Ketamine Treatment for Chronic Pain and Depressionketamine-treatment-depression

For those experiencing chronic pain and/or depression, ketamine infusion therapy is an alternative option to traditional approaches such as physical therapy, medications, injection therapy or standard clinical interventions that may have not been successful in reducing your pain.  Ketamine can be effective for patients who have a tolerance to narcotics and in conditions where a person develops hypersensitivity or hyperalgesia (increased abnormal pain responses).

What is Ketamine?

Ketamine is a medication with both anesthetic and analgesic properties.  It works as an NMDA receptor antagonist which is involved in pain control, blocking the receptors involved in conditions which cause pain response to light touch, water, clothing or other sensations that are typically not experienced as being painful, thereby alleviating these symptoms.

Can Ketamine treat my condition?

Chronic pain 

Chronic pain can be dramatically altered or even eliminated through ketamine infusions. Certain types of pain considered to be “neuropathic” in origin are considered to be most responsive to ketamine therapy. Examples of this kind of pain include:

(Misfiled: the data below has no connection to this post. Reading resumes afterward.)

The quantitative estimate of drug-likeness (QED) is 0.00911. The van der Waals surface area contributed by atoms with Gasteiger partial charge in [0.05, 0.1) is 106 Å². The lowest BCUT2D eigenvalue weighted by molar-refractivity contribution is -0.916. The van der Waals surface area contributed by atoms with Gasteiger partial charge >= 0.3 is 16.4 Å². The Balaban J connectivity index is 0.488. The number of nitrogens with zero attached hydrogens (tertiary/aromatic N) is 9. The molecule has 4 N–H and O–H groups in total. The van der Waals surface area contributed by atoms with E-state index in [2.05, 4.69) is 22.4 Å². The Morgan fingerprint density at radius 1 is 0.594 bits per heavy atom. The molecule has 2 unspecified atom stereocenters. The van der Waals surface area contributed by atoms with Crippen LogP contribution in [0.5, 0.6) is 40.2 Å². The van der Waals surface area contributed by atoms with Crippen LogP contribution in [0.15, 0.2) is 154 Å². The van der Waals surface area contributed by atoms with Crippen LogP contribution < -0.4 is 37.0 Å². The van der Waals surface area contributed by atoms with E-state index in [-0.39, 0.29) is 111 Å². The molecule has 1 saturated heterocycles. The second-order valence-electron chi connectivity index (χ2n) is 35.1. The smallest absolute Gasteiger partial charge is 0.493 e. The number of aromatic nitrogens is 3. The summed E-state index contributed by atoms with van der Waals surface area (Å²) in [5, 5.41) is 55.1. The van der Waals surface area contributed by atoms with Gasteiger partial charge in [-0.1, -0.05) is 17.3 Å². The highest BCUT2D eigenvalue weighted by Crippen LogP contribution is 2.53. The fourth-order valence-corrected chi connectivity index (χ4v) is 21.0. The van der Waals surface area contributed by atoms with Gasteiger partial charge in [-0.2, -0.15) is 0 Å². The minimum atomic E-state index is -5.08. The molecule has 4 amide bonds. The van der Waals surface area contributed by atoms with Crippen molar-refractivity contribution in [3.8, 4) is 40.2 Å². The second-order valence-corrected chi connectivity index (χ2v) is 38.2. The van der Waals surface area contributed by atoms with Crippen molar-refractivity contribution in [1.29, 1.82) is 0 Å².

Other types of chronic pain such as chronic temporal mandibular joint (TMJ) pain, various headaches and musculoskeletal pain may also benefit from ketamine infusions.


Patients who have been diagnosed with treatment resistant depression are candidates for ketamine infusion therapy. This includes patients with major depressive disorders, post-partum depression, bi-polar depression and severe anxiety states. When a patient has not responded to in-patient therapy medications, outpatient therapy, electroconvulsive therapy (ECT) or other forms of treatment, ketamine infusions should be considered as the next step.

How is it administered?

Intravenous (IV) ketamine infusions involve the delivery of ketamine into the bloodstream. This treatment is done under continuous monitoring of medical staff. The patient is admitted to a monitored setting as an outpatient. Depending on the treatment post-procedural care may last up to a couple hours until the patient is discharged home. The treatment can be repeated if it is found to be effective for the patient’s condition.After infusion, heightened painful sensations may disappear for a prolonged period of time.